R&D Payroll Tax Credit

The Research and Development payroll tax credit, also known as the R&D payroll tax credit is a tax incentive designed for qualified businesses to offset their payroll tax. It is designed for new companies that perform research and technology development activities to be able to apply up to $250,000 of research credit against payroll tax liability. These R&D credits can be carried forward for up to 20 years.

Which Businesses Qualify For The R&D Payroll Tax Credit?

In order to qualify for the tax credit, a business must meet each of the following criteria:

  • Have 5 years or less in revenue
  • Have less than $5 million in revenue in the current year
  • Have conducted qualifying research activities and expenditures
Documentation Needed To Claim The R&D Payroll Tax Credit

Documentation is extremely important to defending any R&D tax credit claims. This includes having a permitted purpose, technological uncertainty, the process of experimentation, and being technological in nature.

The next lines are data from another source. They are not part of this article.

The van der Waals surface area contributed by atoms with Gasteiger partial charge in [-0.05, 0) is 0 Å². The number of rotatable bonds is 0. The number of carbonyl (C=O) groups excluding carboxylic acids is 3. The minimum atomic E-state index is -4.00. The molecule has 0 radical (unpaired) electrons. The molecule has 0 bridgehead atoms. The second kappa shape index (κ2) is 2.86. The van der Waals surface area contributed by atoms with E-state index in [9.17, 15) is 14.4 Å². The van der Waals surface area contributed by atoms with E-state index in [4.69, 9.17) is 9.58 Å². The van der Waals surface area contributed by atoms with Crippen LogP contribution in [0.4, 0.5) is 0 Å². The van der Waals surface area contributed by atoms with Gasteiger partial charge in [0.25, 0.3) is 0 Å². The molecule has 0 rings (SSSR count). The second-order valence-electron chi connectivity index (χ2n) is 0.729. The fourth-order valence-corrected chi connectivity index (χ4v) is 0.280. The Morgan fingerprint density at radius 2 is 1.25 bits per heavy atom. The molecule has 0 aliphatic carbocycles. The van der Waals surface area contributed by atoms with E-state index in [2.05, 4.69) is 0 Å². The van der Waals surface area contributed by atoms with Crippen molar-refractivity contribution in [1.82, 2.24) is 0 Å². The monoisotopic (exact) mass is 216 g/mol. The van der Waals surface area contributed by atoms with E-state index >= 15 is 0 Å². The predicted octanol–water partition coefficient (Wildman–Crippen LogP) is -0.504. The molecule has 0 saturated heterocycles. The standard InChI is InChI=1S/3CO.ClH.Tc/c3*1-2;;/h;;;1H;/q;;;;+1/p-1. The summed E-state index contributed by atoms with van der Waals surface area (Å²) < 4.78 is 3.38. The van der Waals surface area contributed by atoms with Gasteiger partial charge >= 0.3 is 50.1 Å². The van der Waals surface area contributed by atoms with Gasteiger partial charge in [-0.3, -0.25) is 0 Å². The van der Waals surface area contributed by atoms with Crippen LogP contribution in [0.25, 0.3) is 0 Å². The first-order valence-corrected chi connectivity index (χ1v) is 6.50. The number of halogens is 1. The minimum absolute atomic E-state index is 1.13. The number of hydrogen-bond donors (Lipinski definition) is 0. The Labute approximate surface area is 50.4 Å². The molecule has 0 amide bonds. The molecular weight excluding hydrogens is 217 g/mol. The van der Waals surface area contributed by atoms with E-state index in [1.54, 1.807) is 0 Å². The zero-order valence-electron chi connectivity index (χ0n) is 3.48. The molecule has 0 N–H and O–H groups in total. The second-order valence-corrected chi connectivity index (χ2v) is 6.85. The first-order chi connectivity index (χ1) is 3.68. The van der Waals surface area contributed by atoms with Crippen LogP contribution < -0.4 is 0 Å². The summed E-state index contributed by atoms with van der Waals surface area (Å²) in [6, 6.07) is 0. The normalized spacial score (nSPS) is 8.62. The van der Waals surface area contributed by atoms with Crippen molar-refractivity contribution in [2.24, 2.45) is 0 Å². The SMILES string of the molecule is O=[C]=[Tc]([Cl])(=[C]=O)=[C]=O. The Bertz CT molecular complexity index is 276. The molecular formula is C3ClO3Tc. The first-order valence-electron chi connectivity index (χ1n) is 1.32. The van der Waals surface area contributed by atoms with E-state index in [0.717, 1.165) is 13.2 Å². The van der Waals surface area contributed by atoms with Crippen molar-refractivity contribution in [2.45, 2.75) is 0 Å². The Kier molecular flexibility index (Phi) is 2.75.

Permitted Purpose:

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Reliance On A Third Party As A Defense In Section 7202 Payroll Cases

Section 7202 of the Code makes it a felony for any person to willfully fail to collect and pay over payroll taxes to the IRS.  Put simply, a taxpayer may be subject to jail time if the government merely proves that the taxpayer:  (1) was responsible for paying over payroll taxes; and (2) willfully failed to do so.

In many cases, business owners have difficulties rebutting the government’s contention that they are responsible persons. Thus, the issue of whether the business owner was willful in his conduct becomes a crucial issue.

Late last year, the Department of Justice (DOJ) issued a press release regarding the criminal indictment of Mr. Thrush, a business owner in the State of Michigan.  According to the press release and the allegations in the indictment, Mr. Thrush failed to pay $238,223 in payroll taxes over a two year period.  Moreover, Mr. Thrush allegedly failed to file income tax returns for three years related to his business income.  That case has proceeded towards trial.  See U.S. v. Thrush, No. 1:20-cr-20365 (E.D. Mich.).

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This is the absolute top of the food chain of priority cases for IRS Collection employees.

Succumbing to the temptation to use IRS as your involuntary banker is rewarded at best with steep penalties–not deductible, thank you–and interest charges that together make credit cards look like a bargain.

Prosecution is possible for severe offenders as this official Department of Justice News Release shows. In the criminal justice system, failing to turn over withholding taxes is considered just the same as embezzlement. Read More